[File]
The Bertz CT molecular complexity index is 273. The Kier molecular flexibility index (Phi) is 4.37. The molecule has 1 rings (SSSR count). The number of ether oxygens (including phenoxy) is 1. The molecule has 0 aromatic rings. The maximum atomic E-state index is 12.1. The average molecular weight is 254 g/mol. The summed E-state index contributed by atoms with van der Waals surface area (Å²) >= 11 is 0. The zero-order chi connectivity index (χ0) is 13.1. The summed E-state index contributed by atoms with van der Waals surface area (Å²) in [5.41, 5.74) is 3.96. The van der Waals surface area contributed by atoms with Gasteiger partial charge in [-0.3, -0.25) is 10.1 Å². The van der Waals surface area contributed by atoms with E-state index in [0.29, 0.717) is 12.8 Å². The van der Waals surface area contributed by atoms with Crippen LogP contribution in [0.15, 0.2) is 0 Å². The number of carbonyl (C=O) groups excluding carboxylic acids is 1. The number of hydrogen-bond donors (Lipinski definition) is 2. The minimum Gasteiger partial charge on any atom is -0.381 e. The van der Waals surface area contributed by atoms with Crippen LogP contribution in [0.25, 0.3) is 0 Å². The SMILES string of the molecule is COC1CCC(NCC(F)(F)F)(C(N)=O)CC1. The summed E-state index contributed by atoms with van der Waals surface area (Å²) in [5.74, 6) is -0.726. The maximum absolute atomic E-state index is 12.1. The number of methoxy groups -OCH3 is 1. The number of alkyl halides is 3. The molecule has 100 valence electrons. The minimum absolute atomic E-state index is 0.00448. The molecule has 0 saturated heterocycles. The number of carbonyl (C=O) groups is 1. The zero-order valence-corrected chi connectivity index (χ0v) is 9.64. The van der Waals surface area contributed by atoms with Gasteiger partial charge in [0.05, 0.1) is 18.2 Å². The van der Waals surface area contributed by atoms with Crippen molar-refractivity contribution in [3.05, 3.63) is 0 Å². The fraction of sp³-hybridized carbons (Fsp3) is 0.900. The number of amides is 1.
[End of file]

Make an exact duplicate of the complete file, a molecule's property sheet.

The Bertz CT molecular complexity index is 273. The Kier molecular flexibility index (Phi) is 4.37. The molecule has 1 rings (SSSR count). The number of ether oxygens (including phenoxy) is 1. The molecule has 0 aromatic rings. The maximum atomic E-state index is 12.1. The average molecular weight is 254 g/mol. The summed E-state index contributed by atoms with van der Waals surface area (Å²) >= 11 is 0. The zero-order chi connectivity index (χ0) is 13.1. The summed E-state index contributed by atoms with van der Waals surface area (Å²) in [5.41, 5.74) is 3.96. The van der Waals surface area contributed by atoms with Gasteiger partial charge in [-0.3, -0.25) is 10.1 Å². The van der Waals surface area contributed by atoms with E-state index in [0.29, 0.717) is 12.8 Å². The van der Waals surface area contributed by atoms with Crippen LogP contribution in [0.15, 0.2) is 0 Å². The number of carbonyl (C=O) groups excluding carboxylic acids is 1. The number of hydrogen-bond donors (Lipinski definition) is 2. The minimum Gasteiger partial charge on any atom is -0.381 e. The van der Waals surface area contributed by atoms with Crippen LogP contribution in [0.25, 0.3) is 0 Å². The SMILES string of the molecule is COC1CCC(NCC(F)(F)F)(C(N)=O)CC1. The summed E-state index contributed by atoms with van der Waals surface area (Å²) in [5.74, 6) is -0.726. The maximum absolute atomic E-state index is 12.1. The number of methoxy groups -OCH3 is 1. The number of alkyl halides is 3. The molecule has 100 valence electrons. The minimum absolute atomic E-state index is 0.00448. The molecule has 0 saturated heterocycles. The number of carbonyl (C=O) groups is 1. The zero-order valence-corrected chi connectivity index (χ0v) is 9.64. The van der Waals surface area contributed by atoms with Gasteiger partial charge in [0.05, 0.1) is 18.2 Å². The van der Waals surface area contributed by atoms with Crippen molar-refractivity contribution in [3.05, 3.63) is 0 Å². The fraction of sp³-hybridized carbons (Fsp3) is 0.900. The number of amides is 1.